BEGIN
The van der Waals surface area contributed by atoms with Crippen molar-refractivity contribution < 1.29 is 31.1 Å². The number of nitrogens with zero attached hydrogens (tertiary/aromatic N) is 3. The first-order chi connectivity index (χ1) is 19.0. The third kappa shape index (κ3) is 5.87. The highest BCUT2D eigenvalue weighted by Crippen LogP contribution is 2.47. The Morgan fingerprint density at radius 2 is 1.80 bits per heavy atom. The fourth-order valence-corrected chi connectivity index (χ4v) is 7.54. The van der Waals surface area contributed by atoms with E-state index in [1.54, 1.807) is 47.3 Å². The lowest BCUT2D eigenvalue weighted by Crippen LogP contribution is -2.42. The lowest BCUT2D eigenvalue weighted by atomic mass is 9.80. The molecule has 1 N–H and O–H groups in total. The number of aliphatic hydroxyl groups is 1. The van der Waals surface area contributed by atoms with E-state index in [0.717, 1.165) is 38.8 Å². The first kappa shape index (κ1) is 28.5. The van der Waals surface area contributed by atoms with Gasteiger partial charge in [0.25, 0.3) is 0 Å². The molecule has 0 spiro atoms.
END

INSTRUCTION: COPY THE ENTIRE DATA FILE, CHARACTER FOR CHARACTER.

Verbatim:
The van der Waals surface area contributed by atoms with Crippen molar-refractivity contribution < 1.29 is 31.1 Å². The number of nitrogens with zero attached hydrogens (tertiary/aromatic N) is 3. The first-order chi connectivity index (χ1) is 19.0. The third kappa shape index (κ3) is 5.87. The highest BCUT2D eigenvalue weighted by Crippen LogP contribution is 2.47. The Morgan fingerprint density at radius 2 is 1.80 bits per heavy atom. The fourth-order valence-corrected chi connectivity index (χ4v) is 7.54. The van der Waals surface area contributed by atoms with E-state index in [1.54, 1.807) is 47.3 Å². The lowest BCUT2D eigenvalue weighted by Crippen LogP contribution is -2.42. The lowest BCUT2D eigenvalue weighted by atomic mass is 9.80. The molecule has 1 N–H and O–H groups in total. The number of aliphatic hydroxyl groups is 1. The van der Waals surface area contributed by atoms with E-state index in [0.717, 1.165) is 38.8 Å². The first kappa shape index (κ1) is 28.5. The van der Waals surface area contributed by atoms with Gasteiger partial charge in [0.25, 0.3) is 0 Å². The molecule has 0 spiro atoms.